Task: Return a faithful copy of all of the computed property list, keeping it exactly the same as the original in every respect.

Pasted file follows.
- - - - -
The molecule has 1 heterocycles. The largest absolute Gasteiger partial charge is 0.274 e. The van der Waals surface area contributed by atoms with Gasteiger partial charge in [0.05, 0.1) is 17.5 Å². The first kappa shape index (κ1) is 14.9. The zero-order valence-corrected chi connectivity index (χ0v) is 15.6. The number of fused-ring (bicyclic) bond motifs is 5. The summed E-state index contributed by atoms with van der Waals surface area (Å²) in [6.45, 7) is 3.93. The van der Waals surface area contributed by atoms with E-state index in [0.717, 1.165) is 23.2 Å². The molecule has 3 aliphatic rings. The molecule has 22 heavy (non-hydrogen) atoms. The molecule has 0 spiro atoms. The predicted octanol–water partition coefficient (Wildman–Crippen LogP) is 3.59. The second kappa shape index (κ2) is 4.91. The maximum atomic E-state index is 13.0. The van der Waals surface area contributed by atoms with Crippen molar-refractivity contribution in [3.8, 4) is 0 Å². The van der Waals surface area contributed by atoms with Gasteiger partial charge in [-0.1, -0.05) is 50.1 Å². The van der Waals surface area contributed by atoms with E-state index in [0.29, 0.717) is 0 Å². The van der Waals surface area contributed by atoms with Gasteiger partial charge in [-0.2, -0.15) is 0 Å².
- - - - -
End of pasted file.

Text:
The molecule has 1 heterocycles. The largest absolute Gasteiger partial charge is 0.274 e. The van der Waals surface area contributed by atoms with Gasteiger partial charge in [0.05, 0.1) is 17.5 Å². The first kappa shape index (κ1) is 14.9. The zero-order valence-corrected chi connectivity index (χ0v) is 15.6. The number of fused-ring (bicyclic) bond motifs is 5. The summed E-state index contributed by atoms with van der Waals surface area (Å²) in [6.45, 7) is 3.93. The van der Waals surface area contributed by atoms with E-state index in [0.717, 1.165) is 23.2 Å². The molecule has 3 aliphatic rings. The molecule has 22 heavy (non-hydrogen) atoms. The molecule has 0 spiro atoms. The predicted octanol–water partition coefficient (Wildman–Crippen LogP) is 3.59. The second kappa shape index (κ2) is 4.91. The maximum atomic E-state index is 13.0. The van der Waals surface area contributed by atoms with Crippen molar-refractivity contribution in [3.8, 4) is 0 Å². The van der Waals surface area contributed by atoms with Gasteiger partial charge in [-0.1, -0.05) is 50.1 Å². The van der Waals surface area contributed by atoms with E-state index in [0.29, 0.717) is 0 Å². The van der Waals surface area contributed by atoms with Gasteiger partial charge in [-0.2, -0.15) is 0 Å².